New Drug Treats Arthritis, Easy on Stomach
But Huge Trial Raises Questions Over Value of Prexige
WebMD News Archive
2004 -- Prexige, like its sister drugs Bextra, Celebrex, and Vioxx, fights
arthritis pain as well as ibuprofen and naproxen, but with less risk of causing
news from an 18,000-patient clinical trial comparing Prexige to ibuprofen and
naproxen in patients with osteoarthritis. It likely will pave the way for U.S.
approval of the newest member of the prescription drug family known as Cox-2
inhibitors. The drugs are also called "coxibs," because their generic
names end with "coxib."
trial results are by no means a total victory either for coxibs in general or
for Prexige in particular. As earlier trials show for other coxibs, patients
who took Prexige got about the same pain relief as those taking naproxen or
ibuprofen, which are sold over-the-counter. Patients on Prexige did have
four times fewer ulcer complications than those on naproxen or
serious stomach ulcer risk in patients on naproxen or ibuprofen was only 1%
over a one-year period. And study participants who took aspirin for
heart-disease prevention, as many arthritis patients do, got no significant
ulcer protection from Prexige.
not a slam dunk," Michael E. Farkouh, MD, tells WebMD. "[Prexige] is
not dropping the risk of ulcers from 20% to 1%, but from 1% to less than
shows that if you combine a coxib with a low dose of aspirin, the coxib loses
its benefit," Gary W. Falk, MD, tells WebMD. "From a clinical point of
view, that is a real problem."
complex study findings appear in two papers and a sharply worded editorial in
the Aug. 21 issue of The Lancet. Farkouh, associate director of the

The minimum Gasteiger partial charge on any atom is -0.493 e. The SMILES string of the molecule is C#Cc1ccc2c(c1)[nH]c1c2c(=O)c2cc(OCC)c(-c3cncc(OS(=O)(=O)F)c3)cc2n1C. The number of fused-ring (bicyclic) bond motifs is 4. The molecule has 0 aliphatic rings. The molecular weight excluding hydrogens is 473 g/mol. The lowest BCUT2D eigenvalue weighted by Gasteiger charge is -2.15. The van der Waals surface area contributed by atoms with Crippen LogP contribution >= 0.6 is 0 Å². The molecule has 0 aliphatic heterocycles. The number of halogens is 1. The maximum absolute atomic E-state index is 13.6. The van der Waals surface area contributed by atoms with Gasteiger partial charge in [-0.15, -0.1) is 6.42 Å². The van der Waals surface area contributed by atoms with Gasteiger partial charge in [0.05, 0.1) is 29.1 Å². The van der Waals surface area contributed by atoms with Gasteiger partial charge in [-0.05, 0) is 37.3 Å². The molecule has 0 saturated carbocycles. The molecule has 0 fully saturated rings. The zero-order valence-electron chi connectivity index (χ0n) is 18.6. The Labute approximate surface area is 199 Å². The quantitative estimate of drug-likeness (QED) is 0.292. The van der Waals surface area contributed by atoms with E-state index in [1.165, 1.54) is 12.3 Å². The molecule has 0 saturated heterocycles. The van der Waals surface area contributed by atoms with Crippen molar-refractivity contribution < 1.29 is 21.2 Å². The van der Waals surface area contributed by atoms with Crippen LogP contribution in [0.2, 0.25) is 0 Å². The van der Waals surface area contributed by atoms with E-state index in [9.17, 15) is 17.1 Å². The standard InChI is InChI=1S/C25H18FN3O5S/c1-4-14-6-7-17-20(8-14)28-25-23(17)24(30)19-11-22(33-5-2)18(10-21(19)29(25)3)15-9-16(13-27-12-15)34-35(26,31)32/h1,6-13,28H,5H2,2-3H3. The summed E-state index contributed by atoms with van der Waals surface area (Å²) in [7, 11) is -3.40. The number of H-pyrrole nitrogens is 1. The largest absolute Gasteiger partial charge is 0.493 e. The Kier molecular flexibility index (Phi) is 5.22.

cardiovascular clinical research center at New York University, is lead author
of a report on the heart disease implications of the study. Falk, director of
The Cleveland Clinic's center for swallowing and esophageal disorders, is
co-author of the editorial.
Pain, Ulcers, and Heart Disease
pain relievers. They reduce inflammation, the painful reddening and swelling of
tissues in response to injury or infection. In this way they act like aspirin,
ibuprofen, naproxen, and other nonsteroidal anti-inflammatory drugs, or
also increase a person's risk of ulcers. Coxibs are specifically designed to
have a much lower ulcer risk. How well they do this is a matter of debate --
especially in patients taking low-dose aspirin to prevent heart
complicating the issue is evidence from other coxib trials that the new pain
relievers might increase a person's risk of heart disease.
co-leader Michael Doherty, MD, professor of rheumatology at the University of
Nottingham in England, says the study turned up interesting data about this. He
points out that patients taking naproxen had a lower risk of heart disease than
those taking either Prexige or ibuprofen. This, he says, suggests that naproxen
has an unsuspected heart benefit, not that Prexige is toxic to the